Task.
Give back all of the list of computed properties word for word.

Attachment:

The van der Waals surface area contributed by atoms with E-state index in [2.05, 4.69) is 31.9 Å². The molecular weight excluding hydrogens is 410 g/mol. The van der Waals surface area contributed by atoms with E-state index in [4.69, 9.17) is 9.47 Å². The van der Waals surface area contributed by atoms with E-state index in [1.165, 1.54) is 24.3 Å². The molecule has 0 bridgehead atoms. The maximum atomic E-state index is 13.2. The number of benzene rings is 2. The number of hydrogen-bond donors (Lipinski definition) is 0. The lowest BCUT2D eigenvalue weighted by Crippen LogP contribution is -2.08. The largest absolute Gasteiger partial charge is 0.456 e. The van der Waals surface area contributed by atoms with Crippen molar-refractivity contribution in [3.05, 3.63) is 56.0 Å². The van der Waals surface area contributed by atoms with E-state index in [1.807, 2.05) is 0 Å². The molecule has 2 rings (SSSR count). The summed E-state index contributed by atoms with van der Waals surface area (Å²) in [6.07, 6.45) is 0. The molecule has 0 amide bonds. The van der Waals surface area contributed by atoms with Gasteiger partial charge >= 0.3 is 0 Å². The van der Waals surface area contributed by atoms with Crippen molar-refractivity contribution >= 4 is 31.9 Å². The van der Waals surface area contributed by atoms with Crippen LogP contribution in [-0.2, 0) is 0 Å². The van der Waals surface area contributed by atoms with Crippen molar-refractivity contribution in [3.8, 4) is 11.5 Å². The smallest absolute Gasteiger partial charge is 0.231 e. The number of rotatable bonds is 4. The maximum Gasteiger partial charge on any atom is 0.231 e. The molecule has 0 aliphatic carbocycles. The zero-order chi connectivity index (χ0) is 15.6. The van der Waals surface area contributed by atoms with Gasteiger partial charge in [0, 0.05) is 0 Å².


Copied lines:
The van der Waals surface area contributed by atoms with E-state index in [2.05, 4.69) is 31.9 Å². The molecular weight excluding hydrogens is 410 g/mol. The van der Waals surface area contributed by atoms with E-state index in [4.69, 9.17) is 9.47 Å². The van der Waals surface area contributed by atoms with E-state index in [1.165, 1.54) is 24.3 Å². The molecule has 0 bridgehead atoms. The maximum atomic E-state index is 13.2. The number of benzene rings is 2. The number of hydrogen-bond donors (Lipinski definition) is 0. The lowest BCUT2D eigenvalue weighted by Crippen LogP contribution is -2.08. The largest absolute Gasteiger partial charge is 0.456 e. The van der Waals surface area contributed by atoms with Crippen molar-refractivity contribution in [3.05, 3.63) is 56.0 Å². The van der Waals surface area contributed by atoms with E-state index in [1.807, 2.05) is 0 Å². The molecule has 2 rings (SSSR count). The summed E-state index contributed by atoms with van der Waals surface area (Å²) in [6.07, 6.45) is 0. The molecule has 0 amide bonds. The van der Waals surface area contributed by atoms with Gasteiger partial charge >= 0.3 is 0 Å². The van der Waals surface area contributed by atoms with Crippen molar-refractivity contribution >= 4 is 31.9 Å². The van der Waals surface area contributed by atoms with Crippen LogP contribution in [-0.2, 0) is 0 Å². The van der Waals surface area contributed by atoms with Crippen molar-refractivity contribution in [3.8, 4) is 11.5 Å². The smallest absolute Gasteiger partial charge is 0.231 e. The number of rotatable bonds is 4. The maximum Gasteiger partial charge on any atom is 0.231 e. The molecule has 0 aliphatic carbocycles. The zero-order chi connectivity index (χ0) is 15.6. The van der Waals surface area contributed by atoms with Gasteiger partial charge in [0, 0.05) is 0 Å².